Keep Fayetteville-Lincoln Beautiful celebrates 25 years
For more than two decades Keep Fayetteville-Lincoln County Beautiful, formerly C.L.E.A.N., has been on a mission to develop responsible solutions for a clean environment through awareness in litter prevention, solid waste management, recycling and beautification programs.
On Saturday, KFLCB held a celebration at the Lincoln County Museum to commemorate its 25th year. About 200 individuals, past board members and others who were instrumental to the organization over the years were invited. A celebration for the general public will be held during America Recycles Day on Nov. 15.
The organization and its directors through the years have won multiple awards from the Keep America Beautiful system.
While the name has changed to reflect more closely its association to the national organization, Keep America Beautiful, and state Keep Tennessee Beautiful, the biggest change is the increase in services it offers to the public.
The organization was founded on April 7, 1987. Its purpose was to change attitudes toward the problem of “litter disease” and promote change through education, beautification and awards programs. It was to cause the reestablishment of community pride and quality of life within the community.
In May 1988, the C.L.E.A.N. Committee Project Team attended a pre-certification conference in Memphis to become certified in the Keep America Beautiful System. On Nov. 29, 1989, C.L.E.A.N. was officially certified in the KAB program.
In the spring of 2004, Gail Randolph became KFLCB executive coordinator, taking the reins from Gail Sandlin, who served in that capacity for a decade.
“Things have really changed,” said Randolph.
In the early days, C.L.E.A.N. started out with one bailer, donated by Frito-Lay, that was used for bailing several recyclable materials.
Schools, businesses, corporations and volunteers from all sectors of the community got involved in the program and began collecting items for recycling. Groups also volunteered to pick up litter in specific areas and also during the Great American Cleanup.
Later, a 1997 grant from the Tennessee Department of the Environment and Conservation helped C.L.E.A.N. buy a cardboard compactor to help process cardboard quickly. It held 10 tons of cardboard, or about two months accumulation of cardboard, at that time.
Teams joined the Adopt-a-Highway program, which has been expanded to include roads other than state highways.
“We do an Adopt-a-Lincoln County Roads,” says Randolph.
The Adopt-a-Spot campaign, for the purpose of beautification of the county, is one more facet of the program.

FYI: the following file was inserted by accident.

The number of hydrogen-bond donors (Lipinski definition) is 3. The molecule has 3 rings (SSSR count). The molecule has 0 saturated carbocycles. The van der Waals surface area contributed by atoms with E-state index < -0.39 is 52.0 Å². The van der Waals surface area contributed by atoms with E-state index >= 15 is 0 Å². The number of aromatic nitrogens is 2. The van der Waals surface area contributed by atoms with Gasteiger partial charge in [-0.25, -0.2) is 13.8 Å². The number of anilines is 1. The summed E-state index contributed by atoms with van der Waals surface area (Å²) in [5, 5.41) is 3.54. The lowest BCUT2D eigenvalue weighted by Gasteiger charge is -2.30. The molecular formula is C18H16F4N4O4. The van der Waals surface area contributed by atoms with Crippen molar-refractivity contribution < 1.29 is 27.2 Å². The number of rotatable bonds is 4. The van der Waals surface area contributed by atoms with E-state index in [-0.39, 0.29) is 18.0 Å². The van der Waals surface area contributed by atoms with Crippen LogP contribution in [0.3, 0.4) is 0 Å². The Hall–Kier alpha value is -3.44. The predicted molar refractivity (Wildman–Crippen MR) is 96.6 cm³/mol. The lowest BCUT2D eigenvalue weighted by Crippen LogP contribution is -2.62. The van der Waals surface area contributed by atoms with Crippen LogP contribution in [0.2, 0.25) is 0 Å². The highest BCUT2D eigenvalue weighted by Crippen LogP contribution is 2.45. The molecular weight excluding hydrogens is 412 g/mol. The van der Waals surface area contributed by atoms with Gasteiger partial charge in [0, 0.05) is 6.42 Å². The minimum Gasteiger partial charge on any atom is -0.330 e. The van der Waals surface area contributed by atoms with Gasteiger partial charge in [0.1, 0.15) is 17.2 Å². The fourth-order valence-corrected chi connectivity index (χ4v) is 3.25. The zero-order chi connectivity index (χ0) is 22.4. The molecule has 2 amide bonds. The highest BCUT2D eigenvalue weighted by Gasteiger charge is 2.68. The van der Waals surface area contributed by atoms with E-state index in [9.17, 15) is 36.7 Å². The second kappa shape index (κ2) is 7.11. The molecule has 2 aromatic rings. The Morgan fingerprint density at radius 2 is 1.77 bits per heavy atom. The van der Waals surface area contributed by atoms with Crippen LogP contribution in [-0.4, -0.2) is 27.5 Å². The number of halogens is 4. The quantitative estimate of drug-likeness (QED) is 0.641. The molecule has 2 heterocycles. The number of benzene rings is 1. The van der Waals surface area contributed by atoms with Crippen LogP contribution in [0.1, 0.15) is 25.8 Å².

During the May 3, 1989 Operation CLEAN Sweep, the Belleview Community won first place in the Litter Mania countywide competition. At that time, five tons of recyclables were kept out of the landfill. About 898 volunteers participated in the event.
Other events have been the Glad Bag-A-Thon and the Household Hazardous Waste Day.
Since then, the recycling totals have greatly increased. In 2012 the recycling totals for KFLCB were astounding, with a total of 460.06 tons of recyclables collected.
This included sheet iron, aluminum, plastics, plastic bottle caps, white paper, mixed paper, newspaper, cardboard, glass and electronics.
Many more items may be dropped off at the Recycling Center these days. Those items include newspaper, junk mail, magazines, books, cardboard, plastic (1-7), shopping bags, glass bottles and jars, aluminum and food cans, electronics and oil based and latex paint.
Books in good condition are now collected in the KFLCB office, located in the old Davidson Iron Works building, next to the recycling center on Main Avenue South. KFLCB’s book adoption program provides the opportunity for anyone to take home a book or books for a small donation to the organization. The books are located in the office building right next to the recycling area.
More than a decade ago, the grind-a-pine program was instituted, which, in partnership with Fayetteville Public Utilities, turns Christmas trees into mulch for gardens. The mulch is available to anyone in the community. Another type of mulch recently made available to the public is the result of recycled, ground and polished glass that may be used in driveways or on flowerbeds.
In addition to the recycling center located at 705
Main Avenue South, there are also trailers located at public drop off locations in conveniencecenters in Taft and Flintville, as well as the Flintville Volunteer Fire Station. Franke Food Services also uses a trailer for recycling cardboard in Fayetteville.
“The four trailers we just got are part of a state equipment grant,” says Randolph.
Looking toward the future, Gail said she hopes KFLCB will soon have a drive-through window on the south side of the recycling center. Additionally there will be more emphasis on the beautification project.